The bottom line on statistics is that, they "might mean more to us" if all murders were committed in the same manner, by the same kinds of offenders and the victims were all equal in every respect, but this is not so. Not all cases are equally strong in terms of proving the heinousness of the crime or their motivations. Each murderer represents a unique risk to themself and to others persons (or inmates and corrections staff). Imprisonment means something different for each convicted murderer. Each crime is in fact unique. This is why juries make the decisions when it is time to consider an occasional (but deserved) death sentence. In the end, the statistics are just statistics.

So if polls show no appreciable changes regarding the overall support for capital punishment, that shouldn’t surprise anyone. If Americans continue to support the concept of capital punishment yet recommend the execution of fewer murderers, this should not be cause for concern either. Especially, if Americans are being more careful in recommending just who, gets executed.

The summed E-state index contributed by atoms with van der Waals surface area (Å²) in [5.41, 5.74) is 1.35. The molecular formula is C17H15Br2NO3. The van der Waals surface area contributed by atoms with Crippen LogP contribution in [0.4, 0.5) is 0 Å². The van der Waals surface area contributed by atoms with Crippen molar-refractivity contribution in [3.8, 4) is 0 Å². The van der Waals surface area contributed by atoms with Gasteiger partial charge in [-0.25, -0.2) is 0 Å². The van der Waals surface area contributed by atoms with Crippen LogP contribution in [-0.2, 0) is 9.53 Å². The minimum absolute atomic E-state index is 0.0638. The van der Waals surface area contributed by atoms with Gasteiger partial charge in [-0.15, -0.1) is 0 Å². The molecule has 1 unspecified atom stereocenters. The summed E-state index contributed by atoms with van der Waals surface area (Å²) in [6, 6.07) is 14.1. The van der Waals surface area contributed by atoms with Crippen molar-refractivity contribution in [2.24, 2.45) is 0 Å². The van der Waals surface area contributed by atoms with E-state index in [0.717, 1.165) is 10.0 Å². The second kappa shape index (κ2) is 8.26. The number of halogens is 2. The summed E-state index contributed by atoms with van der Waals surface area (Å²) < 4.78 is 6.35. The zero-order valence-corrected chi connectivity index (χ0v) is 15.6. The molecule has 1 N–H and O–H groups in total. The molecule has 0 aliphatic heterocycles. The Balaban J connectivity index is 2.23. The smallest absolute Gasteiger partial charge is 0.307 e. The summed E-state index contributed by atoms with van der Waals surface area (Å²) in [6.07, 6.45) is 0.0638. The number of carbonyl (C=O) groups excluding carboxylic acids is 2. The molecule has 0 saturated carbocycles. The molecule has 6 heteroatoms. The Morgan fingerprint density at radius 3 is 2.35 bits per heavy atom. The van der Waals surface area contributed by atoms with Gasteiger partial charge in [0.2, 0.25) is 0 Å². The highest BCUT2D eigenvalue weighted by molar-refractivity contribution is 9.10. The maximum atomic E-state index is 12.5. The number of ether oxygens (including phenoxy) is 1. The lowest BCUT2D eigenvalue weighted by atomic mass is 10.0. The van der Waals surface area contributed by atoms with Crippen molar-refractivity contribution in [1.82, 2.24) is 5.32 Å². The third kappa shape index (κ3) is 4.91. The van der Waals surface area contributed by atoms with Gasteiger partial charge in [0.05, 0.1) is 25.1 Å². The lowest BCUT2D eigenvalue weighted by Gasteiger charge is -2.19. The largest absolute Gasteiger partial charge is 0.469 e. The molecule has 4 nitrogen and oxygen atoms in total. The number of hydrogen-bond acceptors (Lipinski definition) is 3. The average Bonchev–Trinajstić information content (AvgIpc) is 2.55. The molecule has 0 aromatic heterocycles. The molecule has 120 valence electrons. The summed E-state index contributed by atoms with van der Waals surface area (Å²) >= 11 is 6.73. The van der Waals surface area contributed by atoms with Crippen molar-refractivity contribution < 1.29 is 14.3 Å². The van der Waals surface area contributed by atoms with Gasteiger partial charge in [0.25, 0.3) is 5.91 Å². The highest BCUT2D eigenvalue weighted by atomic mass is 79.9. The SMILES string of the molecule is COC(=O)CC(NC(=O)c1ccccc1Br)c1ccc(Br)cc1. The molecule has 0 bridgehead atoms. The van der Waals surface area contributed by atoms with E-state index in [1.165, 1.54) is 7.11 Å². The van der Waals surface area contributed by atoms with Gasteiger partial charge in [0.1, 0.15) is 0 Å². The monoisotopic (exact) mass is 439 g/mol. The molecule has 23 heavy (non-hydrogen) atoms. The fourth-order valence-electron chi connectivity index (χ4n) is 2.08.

Yes, occasional wrongful convictions should make us all more careful and demanding when it comes to meting out death sentences. Few persons acknowledge the fact that in the majority of cases where a supposedly wrongfully convicted murderer was released, that strong evidence indicating guilt usually still exists. This is a far cry from the “actual innocence” standard that death penalty foes would encourage persons to believe when a rare case is retried, or results in a acquittal, gets reversed, remanded or an error is found. If anything this proves how reluctant the courts are to follow up with an execution when a case against a condemned murderer is in fact, a weak one.

Concluding that the results of local elections reflect a change how the public views capital punishment would be short sighted too. America just re-elected an ex-Texas Governor to the presidency. He is a man with a strong background indicating support for capital punishment, in case no one noticed.